Summer 2015 edition of The Planetary Report is here
Posted by Donna Stevens
23-07-2015 10:03 CDT
Topics: The Planetary Report
The summer edition of The Planetary Report has printed and will soon be at your door. If you’d rather read it on your screen, you can pick it up now here.
We have a lot to celebrate!
As you know, we launched and flew our LightSail test mission in late May. And it was, indeed, a test in every sense of the word. But, we got it done. This issue opens with Doug Stetson’s brief recap of launch day and LightSail’s roller coaster ride to the finish. We are now hard at work analyzing every aspect of the test mission in preparation for LightSail’s primary mission. To read a detailed report of the team’s internal review, click here.
People (including me) love Pluto. The public response to Pluto’s change in status from classic planethood demonstrated that this small denizen of the outer solar system holds a special place in Earthlings’ hearts. Now that New Horizons has successfully flown by, scientists will be busy studying the mission’s astonishing findings for years to come. But before a spacecraft could get to Pluto, that spacecraft had to be approved, built, and launched. And it took several iterations—and cancellations—before that mission became a reality. Jason Davis recounts The Planetary Society’s unflagging efforts to get us to this moment.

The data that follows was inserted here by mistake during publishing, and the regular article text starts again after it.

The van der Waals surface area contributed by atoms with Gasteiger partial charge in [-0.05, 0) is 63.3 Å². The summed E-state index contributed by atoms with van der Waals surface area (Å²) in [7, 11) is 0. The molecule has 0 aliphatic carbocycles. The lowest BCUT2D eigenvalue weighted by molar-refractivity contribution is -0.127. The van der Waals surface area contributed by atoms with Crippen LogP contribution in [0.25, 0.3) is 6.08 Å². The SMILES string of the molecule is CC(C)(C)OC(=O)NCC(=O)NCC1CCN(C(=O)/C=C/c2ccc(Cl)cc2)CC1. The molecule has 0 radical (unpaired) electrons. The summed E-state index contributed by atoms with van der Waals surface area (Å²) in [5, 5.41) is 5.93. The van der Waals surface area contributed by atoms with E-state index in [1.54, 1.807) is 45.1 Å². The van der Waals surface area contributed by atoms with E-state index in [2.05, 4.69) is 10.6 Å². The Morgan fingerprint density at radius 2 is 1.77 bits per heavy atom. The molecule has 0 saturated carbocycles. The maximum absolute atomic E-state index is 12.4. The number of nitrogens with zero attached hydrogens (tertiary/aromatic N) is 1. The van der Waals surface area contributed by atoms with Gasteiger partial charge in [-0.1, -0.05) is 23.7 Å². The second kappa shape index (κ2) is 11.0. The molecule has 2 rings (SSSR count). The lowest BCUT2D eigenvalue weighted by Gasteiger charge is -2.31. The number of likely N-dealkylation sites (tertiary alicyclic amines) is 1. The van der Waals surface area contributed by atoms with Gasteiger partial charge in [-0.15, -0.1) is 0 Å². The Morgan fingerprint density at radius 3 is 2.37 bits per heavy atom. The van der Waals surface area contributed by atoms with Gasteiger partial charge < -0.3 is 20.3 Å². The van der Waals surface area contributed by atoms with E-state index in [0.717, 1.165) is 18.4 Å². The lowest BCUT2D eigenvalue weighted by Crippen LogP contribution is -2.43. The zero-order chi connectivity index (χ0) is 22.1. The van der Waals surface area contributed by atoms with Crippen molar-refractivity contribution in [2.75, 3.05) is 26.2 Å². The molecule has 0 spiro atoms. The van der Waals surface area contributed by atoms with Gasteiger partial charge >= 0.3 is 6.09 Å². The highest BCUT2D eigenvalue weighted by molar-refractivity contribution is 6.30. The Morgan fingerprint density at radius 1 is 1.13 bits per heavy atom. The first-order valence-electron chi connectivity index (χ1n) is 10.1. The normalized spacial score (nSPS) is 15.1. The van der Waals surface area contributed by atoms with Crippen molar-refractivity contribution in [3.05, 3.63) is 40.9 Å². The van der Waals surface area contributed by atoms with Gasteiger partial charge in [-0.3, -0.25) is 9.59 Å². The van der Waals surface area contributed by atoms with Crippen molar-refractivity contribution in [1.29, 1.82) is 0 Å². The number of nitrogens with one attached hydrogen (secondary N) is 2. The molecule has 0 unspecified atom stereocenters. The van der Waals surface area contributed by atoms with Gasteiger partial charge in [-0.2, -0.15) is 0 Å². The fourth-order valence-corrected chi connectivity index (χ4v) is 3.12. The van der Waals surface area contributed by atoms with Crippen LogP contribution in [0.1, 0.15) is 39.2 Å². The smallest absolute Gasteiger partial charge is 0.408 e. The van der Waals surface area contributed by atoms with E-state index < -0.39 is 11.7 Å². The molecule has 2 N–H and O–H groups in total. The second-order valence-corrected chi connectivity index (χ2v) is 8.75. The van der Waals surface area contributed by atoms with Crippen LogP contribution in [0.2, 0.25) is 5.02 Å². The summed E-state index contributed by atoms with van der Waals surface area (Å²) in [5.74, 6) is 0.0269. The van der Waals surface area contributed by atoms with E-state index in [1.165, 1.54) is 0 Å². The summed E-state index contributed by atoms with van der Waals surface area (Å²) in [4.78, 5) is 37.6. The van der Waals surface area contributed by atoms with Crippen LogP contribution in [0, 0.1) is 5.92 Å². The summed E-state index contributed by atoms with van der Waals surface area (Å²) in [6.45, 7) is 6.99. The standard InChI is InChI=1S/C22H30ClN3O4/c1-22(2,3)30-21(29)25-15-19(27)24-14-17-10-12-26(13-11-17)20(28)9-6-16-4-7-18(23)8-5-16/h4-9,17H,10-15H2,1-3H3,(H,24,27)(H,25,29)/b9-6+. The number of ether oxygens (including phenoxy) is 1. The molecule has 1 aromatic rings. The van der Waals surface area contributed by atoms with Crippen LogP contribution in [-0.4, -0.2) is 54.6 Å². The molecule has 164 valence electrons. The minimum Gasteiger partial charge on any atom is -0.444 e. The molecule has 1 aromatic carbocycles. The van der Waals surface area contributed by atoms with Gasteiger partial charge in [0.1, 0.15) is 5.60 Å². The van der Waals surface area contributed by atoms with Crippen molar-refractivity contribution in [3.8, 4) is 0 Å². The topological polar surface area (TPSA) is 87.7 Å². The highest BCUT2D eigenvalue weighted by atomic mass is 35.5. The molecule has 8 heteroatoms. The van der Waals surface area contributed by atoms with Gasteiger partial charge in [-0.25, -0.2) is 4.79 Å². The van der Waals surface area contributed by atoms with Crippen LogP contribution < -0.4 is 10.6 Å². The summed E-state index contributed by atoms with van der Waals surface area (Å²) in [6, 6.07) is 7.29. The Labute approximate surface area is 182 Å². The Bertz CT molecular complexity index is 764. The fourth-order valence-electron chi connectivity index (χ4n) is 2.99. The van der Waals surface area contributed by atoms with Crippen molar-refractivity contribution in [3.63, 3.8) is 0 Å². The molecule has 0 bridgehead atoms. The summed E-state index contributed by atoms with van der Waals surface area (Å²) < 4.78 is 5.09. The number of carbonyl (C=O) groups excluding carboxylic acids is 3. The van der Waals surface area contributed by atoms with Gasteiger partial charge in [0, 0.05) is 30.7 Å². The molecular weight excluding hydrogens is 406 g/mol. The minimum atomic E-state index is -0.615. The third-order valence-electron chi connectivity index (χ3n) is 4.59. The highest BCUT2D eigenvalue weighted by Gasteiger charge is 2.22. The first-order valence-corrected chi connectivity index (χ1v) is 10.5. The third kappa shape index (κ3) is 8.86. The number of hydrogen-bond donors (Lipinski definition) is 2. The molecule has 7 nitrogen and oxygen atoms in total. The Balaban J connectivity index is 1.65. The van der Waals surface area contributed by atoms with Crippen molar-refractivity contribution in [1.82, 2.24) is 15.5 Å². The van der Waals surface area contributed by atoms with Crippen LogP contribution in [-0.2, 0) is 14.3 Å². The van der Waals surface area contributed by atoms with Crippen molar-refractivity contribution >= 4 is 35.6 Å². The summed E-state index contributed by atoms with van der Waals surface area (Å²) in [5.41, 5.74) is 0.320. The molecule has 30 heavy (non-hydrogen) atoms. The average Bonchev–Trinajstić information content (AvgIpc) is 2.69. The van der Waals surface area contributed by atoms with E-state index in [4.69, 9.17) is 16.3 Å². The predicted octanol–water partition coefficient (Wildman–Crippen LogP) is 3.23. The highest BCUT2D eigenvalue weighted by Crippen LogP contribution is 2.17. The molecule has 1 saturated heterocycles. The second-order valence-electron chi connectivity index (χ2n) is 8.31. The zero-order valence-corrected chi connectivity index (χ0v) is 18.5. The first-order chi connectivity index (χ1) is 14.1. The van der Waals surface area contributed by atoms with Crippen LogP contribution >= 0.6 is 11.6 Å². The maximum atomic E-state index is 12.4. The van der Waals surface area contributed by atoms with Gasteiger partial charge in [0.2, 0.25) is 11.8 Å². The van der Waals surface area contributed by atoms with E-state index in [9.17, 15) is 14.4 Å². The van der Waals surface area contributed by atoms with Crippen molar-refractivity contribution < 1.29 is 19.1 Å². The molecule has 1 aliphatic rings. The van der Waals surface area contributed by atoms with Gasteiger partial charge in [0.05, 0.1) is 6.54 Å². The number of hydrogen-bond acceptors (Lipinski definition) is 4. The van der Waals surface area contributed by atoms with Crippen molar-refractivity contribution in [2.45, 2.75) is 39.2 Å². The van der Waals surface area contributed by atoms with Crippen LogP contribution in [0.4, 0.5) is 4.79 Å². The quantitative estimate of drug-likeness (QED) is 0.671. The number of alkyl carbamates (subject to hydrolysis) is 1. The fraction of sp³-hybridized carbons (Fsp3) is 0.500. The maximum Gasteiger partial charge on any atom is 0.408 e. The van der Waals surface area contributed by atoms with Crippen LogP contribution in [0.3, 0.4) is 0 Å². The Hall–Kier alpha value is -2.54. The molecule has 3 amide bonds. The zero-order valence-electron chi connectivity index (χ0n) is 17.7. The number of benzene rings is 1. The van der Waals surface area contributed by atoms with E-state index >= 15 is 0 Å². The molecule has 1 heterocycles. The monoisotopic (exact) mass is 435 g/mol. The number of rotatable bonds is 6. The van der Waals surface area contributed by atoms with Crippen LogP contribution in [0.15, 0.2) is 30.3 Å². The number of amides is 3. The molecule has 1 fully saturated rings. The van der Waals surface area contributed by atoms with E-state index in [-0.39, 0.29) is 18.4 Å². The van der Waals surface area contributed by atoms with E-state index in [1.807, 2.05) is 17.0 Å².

Looking further out, Jason Rhodes wants to find and image an Earthlike planet around another star. He also wants to understand something we’re all curious about: dark matter. Now NASA is awaiting approval of its next ambitious flagship space telescope, the Wide Field Infrared Space Telescope, or WFIRST. In this issue, Jason describes WFIRST’s awesome potential for answering some very big questions—and for capturing a portrait of another pale blue dot.
Just to add more toppings to this sundae, Casey Dreier reports on the Society’s Humans Orbiting Mars Workshop, Bruce Betts announces the latest Shoemaker NEO Grant winners, and Richard Chute shares fundraising success. Bill Nye sums it all up by reminding us that, in our 35 years, The Planetary Society has remained unwavering in our strategy of taking small, determined steps toward realizing our big picture goals.
If you are not yet a part of this picture, you can step into it here.
The Planetary Report
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